(1) On account of the numerous theoretic views connected with OVULATION and lack of space we will omit the general discussion on the pathologic physiology of ovulation. It is well known that ovulation has a wide physiologic range. We do not know the life of an ovum or corpus luteum. It was once supposed that a corpus luteum was a sign of pregnancy and the supposition gained legal or judicial position. We know that this is an error. I have found two corpora lutea on one ovary of a lamb which had not been pregnant. The internal secretion of the ovary is important and chiefly manifest by marked symptoms. on removal of both ovaries-neurosis, accumulation of panniculus adiposus, extra growth of hair, diminished energy and ambition. These symptoms may occur in women possessing both ovaries, hence, we would conclude that pathologic physiology of ovarian secretion existed. The sensation of the ovary occupies a wide zone of pathologic physiology in the mental and physical being. Forty per cent of women visiting my office remark, "I have pain in my ovaries." On physical examination we find the following conditions: First and foremost in the vast majority of women who complain of pain in the ovaries palpation of the ovaries elicits no tenderness on pressure. However, the pain of such women is located bilaterally in the area of the cutaneous distribution of the ileohypogastric and ileoinguinal nerves. It is a skin hyperesthesia-a cutaneous neurosis. The bilateral iliac region of cutaneous hyperesthesia corresponds to the segmentation or somatic visceral (ovarian) area, and presents a frequent varying zone of sensory pathologic physiology. In the vast majority of women complaining of ovarian pain no disease of the ovary can be detected-it is cutaneous hyperesthesia of the ileoinguinal and ileohypogastric nerves.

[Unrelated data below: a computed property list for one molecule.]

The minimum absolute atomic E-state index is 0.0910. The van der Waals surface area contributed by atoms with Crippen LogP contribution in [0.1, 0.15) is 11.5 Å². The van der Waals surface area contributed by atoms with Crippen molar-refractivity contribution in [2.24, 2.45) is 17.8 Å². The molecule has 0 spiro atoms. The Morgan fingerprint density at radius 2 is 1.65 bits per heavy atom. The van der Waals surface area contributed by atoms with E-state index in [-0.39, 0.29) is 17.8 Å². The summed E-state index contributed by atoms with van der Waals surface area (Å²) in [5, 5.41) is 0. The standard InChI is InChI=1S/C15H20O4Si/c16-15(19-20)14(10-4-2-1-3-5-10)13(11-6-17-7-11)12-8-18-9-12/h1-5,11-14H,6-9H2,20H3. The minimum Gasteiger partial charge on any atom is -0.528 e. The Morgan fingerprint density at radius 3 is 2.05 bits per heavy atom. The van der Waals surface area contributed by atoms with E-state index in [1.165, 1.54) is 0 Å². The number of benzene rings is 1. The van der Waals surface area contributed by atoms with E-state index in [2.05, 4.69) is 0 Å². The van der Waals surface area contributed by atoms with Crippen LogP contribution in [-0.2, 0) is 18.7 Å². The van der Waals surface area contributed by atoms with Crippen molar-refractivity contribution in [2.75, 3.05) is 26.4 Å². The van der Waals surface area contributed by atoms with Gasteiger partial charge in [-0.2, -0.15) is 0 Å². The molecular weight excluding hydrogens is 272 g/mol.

(2) PERISTALSIS (excessive, deficient, disproportionate).
(a) Excessive peristalsis of the tractus gentalis (uterus and oviducts) may occur at menstruation, during gestation, parturition by the presence of myomata, during the expulsion of blood coagula, placenta during congestion. The phenomena of peristalsis in the uterus and oviduct differs from the form and distribution of the muscularis. The myometrium during gestation is in continual peristalsis— uterine unrest. By placing the hand on the abdomen of a four-month
SHOWING THE ORIGIN OF THE GENITAL NERVES.
S, abdominal brain; E, showing origin of spermatic (ovarian); F, shows origin of right genital nerve on the spermatic (ovarian artery); J, presents the plexus interiliacus which originates in the plexus aorticus. This illustration was drawn with extreme care from a It presents what I call the swan-shaped sperimen which I dissected under alcohol. ureters which are dilated and prevents ureteral valves (V). IV, presents the anastomosis of the plexus ureteritis with the plexus spermaticus (ovaricus)."